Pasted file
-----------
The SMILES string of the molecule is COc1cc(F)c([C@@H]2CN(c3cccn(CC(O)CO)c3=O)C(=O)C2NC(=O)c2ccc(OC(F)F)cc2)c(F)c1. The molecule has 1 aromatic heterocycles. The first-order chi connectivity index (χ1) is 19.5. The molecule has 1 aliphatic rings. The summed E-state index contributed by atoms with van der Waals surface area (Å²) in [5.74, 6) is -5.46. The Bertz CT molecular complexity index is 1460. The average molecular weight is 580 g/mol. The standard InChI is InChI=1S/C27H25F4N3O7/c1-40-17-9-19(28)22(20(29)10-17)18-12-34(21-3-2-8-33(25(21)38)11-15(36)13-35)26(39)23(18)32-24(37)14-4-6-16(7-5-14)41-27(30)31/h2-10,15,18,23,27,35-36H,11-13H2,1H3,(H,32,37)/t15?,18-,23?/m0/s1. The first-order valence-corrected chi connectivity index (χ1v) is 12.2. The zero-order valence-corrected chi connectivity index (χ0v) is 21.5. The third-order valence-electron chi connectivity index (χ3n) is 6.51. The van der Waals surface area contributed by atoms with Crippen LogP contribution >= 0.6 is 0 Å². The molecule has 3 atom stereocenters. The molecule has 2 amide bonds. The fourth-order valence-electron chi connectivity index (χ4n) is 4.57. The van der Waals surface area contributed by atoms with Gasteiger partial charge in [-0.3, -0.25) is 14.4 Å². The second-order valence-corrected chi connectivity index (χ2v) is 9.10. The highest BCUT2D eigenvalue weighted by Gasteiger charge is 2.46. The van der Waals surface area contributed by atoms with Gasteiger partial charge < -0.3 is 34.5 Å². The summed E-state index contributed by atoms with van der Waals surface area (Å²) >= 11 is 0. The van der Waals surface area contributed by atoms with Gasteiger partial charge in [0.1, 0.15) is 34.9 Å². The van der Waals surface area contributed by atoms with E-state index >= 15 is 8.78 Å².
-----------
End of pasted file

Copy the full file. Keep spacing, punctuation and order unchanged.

The SMILES string of the molecule is COc1cc(F)c([C@@H]2CN(c3cccn(CC(O)CO)c3=O)C(=O)C2NC(=O)c2ccc(OC(F)F)cc2)c(F)c1. The molecule has 1 aromatic heterocycles. The first-order chi connectivity index (χ1) is 19.5. The molecule has 1 aliphatic rings. The summed E-state index contributed by atoms with van der Waals surface area (Å²) in [5.74, 6) is -5.46. The Bertz CT molecular complexity index is 1460. The average molecular weight is 580 g/mol. The standard InChI is InChI=1S/C27H25F4N3O7/c1-40-17-9-19(28)22(20(29)10-17)18-12-34(21-3-2-8-33(25(21)38)11-15(36)13-35)26(39)23(18)32-24(37)14-4-6-16(7-5-14)41-27(30)31/h2-10,15,18,23,27,35-36H,11-13H2,1H3,(H,32,37)/t15?,18-,23?/m0/s1. The first-order valence-corrected chi connectivity index (χ1v) is 12.2. The zero-order valence-corrected chi connectivity index (χ0v) is 21.5. The third-order valence-electron chi connectivity index (χ3n) is 6.51. The van der Waals surface area contributed by atoms with Crippen LogP contribution >= 0.6 is 0 Å². The molecule has 3 atom stereocenters. The molecule has 2 amide bonds. The fourth-order valence-electron chi connectivity index (χ4n) is 4.57. The van der Waals surface area contributed by atoms with Gasteiger partial charge in [-0.3, -0.25) is 14.4 Å². The second-order valence-corrected chi connectivity index (χ2v) is 9.10. The highest BCUT2D eigenvalue weighted by Gasteiger charge is 2.46. The van der Waals surface area contributed by atoms with Gasteiger partial charge < -0.3 is 34.5 Å². The summed E-state index contributed by atoms with van der Waals surface area (Å²) >= 11 is 0. The van der Waals surface area contributed by atoms with Gasteiger partial charge in [0.1, 0.15) is 34.9 Å². The van der Waals surface area contributed by atoms with E-state index >= 15 is 8.78 Å².